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      UN Chief Regrets Austria's Decision to Withdraw from Golan

      Ban Ki-moon says he regrets Austria’s decision to withdraw its troops from the UN peacekeeping force in the Golan Heights.
      By Elad Benari
      First Publish: 6/7/2013, 5:15 AM

      UN Secretary-General Ban Ki-moon
      UN Secretary-General Ban Ki-moon
      AFP photo

      United Nations Secretary-General Ban Ki-moon said on Thursday he regrets Austria’s decision to withdraw its troops from the United Nations peacekeeping force in the Golan Heights.

      “Austria has been a backbone of the mission and their withdrawal will affect the mission’s operational capacity,” UN spokesperson Martin Nesirky told reporters in New York.

      “We are in discussions with them about the timing of the withdrawal, and with other troop-contributing countries to provide replacement troops,” he added.

      Austria’s decision to withdraw its troops from the UN Disengagement Observer Force (UNDOF), which has been monitoring the ceasefire line since 1974, came after Syrian rebels briefly seized the only crossing along the Israel-Syria ceasefire line on the Golan, before regime forces recaptured it using tanks.

      The fighting took place at the Quneitra crossing and the nearby village of the same name in the demilitarized zone between the Israeli and Syrian parts of the strategic plateau.

      Austria reportedly cited a lack of freedom of movement and an unacceptable level of danger to its soldiers in deciding to withdraw. Since last November, UNDOF has had its peacekeepers seized by armed groups, its observation posts attacked and looted, and its freedom of movement curtailed.

      Ban, in a statement issued by his spokesperson, noted Austria’s “longstanding and valuable” contribution to UNDOF, and expressed his gratitude to those countries who are continuing to provide troops and military observers to the mission.

      “He calls on all parties to respect UNDOF’s freedom of movement and safety and security,” Nesirky said.

      Ban underlined that any military activity in the area of separation has the potential to escalate tensions between Israel and Syria and to jeopardize the long-held ceasefire between the two countries.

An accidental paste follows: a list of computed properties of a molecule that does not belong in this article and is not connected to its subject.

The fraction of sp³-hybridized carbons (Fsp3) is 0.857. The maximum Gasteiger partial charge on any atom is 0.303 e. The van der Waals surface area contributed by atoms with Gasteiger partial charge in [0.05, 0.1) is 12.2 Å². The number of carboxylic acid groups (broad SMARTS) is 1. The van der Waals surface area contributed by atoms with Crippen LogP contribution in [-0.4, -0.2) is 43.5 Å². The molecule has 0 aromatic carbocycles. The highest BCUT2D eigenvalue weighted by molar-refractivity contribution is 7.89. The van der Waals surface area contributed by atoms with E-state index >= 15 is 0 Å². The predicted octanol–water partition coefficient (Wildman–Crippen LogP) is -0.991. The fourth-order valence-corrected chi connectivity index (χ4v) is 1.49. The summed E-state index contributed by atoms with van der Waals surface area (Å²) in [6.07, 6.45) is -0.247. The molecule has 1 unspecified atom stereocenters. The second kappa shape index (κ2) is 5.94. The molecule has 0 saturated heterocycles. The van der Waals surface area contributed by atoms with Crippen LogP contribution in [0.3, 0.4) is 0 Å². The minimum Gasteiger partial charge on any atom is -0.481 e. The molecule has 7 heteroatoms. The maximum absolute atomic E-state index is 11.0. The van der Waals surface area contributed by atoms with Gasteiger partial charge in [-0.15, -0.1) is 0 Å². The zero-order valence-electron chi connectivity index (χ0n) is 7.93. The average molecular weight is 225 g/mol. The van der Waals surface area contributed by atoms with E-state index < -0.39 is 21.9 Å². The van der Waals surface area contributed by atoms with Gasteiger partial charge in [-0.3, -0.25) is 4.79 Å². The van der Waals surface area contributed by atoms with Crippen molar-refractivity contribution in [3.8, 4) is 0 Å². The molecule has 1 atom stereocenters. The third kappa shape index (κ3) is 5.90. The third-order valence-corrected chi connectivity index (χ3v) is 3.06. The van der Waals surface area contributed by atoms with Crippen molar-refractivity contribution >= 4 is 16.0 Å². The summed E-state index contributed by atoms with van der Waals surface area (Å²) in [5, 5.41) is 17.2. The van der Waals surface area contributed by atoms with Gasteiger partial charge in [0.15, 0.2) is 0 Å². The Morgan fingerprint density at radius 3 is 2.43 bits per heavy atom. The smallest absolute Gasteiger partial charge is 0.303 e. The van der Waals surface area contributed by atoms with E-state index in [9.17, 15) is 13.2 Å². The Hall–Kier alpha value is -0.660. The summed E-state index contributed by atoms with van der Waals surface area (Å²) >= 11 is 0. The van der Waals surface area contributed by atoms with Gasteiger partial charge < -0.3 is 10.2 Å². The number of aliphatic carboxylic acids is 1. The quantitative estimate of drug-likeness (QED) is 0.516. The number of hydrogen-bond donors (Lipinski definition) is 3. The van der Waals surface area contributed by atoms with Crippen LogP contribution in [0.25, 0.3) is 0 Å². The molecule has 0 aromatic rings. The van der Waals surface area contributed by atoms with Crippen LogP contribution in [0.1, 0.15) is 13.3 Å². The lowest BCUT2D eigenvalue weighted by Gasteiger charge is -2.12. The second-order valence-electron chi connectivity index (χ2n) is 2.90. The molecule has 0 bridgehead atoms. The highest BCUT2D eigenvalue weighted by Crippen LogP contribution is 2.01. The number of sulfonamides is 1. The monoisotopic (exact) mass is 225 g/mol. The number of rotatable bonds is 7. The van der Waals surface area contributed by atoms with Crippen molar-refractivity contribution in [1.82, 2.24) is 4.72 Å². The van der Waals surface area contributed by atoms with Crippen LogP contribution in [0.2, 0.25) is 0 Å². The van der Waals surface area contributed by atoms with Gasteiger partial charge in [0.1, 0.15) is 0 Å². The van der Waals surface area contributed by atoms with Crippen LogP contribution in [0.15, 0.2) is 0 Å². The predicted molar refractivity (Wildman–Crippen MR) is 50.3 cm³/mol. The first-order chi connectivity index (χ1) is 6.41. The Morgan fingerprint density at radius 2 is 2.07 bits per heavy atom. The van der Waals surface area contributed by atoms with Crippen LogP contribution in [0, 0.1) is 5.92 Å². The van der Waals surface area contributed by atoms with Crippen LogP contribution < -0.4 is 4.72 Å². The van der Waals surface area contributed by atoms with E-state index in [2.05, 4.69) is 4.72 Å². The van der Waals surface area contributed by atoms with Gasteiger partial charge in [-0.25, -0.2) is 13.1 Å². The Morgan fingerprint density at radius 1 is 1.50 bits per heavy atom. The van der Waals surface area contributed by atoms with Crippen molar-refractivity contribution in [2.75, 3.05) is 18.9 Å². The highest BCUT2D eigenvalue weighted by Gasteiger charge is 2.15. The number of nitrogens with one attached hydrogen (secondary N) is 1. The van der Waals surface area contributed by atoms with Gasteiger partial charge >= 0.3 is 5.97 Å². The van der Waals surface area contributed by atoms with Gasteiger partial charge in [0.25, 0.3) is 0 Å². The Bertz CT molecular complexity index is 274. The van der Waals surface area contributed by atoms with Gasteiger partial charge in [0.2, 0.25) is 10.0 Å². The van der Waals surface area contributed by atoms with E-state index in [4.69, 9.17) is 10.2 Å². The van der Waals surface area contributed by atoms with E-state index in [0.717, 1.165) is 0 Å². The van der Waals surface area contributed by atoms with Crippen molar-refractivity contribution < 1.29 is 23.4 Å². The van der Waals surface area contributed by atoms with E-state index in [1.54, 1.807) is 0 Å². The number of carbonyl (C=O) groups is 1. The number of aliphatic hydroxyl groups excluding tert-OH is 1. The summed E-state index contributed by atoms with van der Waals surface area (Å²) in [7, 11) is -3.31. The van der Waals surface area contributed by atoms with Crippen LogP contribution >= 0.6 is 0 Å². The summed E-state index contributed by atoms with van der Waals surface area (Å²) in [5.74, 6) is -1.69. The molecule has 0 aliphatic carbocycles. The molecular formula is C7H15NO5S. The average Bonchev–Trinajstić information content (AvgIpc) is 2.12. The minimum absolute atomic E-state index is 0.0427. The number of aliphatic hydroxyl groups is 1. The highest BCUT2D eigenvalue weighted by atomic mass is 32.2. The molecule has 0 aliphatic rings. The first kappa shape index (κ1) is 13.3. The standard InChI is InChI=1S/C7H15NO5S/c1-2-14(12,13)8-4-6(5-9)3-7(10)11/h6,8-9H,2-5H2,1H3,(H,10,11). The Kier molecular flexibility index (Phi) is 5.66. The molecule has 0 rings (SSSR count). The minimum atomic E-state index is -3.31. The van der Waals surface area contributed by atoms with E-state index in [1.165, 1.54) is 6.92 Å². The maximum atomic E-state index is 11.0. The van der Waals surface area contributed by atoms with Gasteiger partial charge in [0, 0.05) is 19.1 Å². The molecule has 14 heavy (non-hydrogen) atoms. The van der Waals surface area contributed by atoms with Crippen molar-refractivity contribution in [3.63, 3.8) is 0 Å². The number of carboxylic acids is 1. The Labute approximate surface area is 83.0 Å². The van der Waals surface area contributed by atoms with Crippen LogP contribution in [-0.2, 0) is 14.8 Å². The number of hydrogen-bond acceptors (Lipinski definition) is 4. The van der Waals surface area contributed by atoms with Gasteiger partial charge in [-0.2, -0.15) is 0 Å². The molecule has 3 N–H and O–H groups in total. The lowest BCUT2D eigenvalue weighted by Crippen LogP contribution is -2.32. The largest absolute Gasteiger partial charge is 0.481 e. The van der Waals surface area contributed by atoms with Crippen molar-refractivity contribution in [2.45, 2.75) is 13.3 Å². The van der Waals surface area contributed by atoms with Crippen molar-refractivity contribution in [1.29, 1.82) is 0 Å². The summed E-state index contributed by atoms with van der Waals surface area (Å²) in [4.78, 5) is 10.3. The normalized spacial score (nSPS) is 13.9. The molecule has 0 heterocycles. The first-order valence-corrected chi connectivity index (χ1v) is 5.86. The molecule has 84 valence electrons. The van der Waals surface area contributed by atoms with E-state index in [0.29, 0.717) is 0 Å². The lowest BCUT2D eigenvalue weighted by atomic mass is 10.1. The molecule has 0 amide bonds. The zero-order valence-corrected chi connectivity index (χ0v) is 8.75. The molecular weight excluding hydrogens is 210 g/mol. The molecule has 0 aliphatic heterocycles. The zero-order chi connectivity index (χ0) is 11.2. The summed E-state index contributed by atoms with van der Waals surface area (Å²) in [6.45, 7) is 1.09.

“The Secretary-General stresses once again that all concerned in the region must abide by international law and relevant Security Council resolutions, and calls on all to work for de-escalation of violence. He urges parties to strictly respect the disengagement agreement, to stop fighting in the area of separation and to refrain from any violation of the disengagement line.”

      Ban also noted that the Syria crisis, which has claimed more than 70,000 lives since fighting between the Government and opposition forces seeking to oust President Bashar Al-Assad began in March 2011, is having an increasingly destabilizing impact beyond its borders.

      “The Secretary-General is gravely concerned about the growing regional ramifications of the conflict. He calls on all parties to move swiftly toward a political solution that is the only way to end the violence and the terrible suffering of the Syrian people,” Nesirky said on behalf of the Secretary-General.

      Israel’s Foreign Ministry expressed its regret over the decision of the Austrian government to withdraw its soldiers from UNDOF.

      “While appreciating Austria's longtime contribution and commitment to peacekeeping in the Middle East, we nevertheless regret this decision and hope that it will not be conducive to further escalation in the region,” said the Foreign Ministry’s statement.

      “Israel expects the United Nations to uphold its commitment under Security Council Resolution 350 (1974), in virtue of which UNDOF has been established.”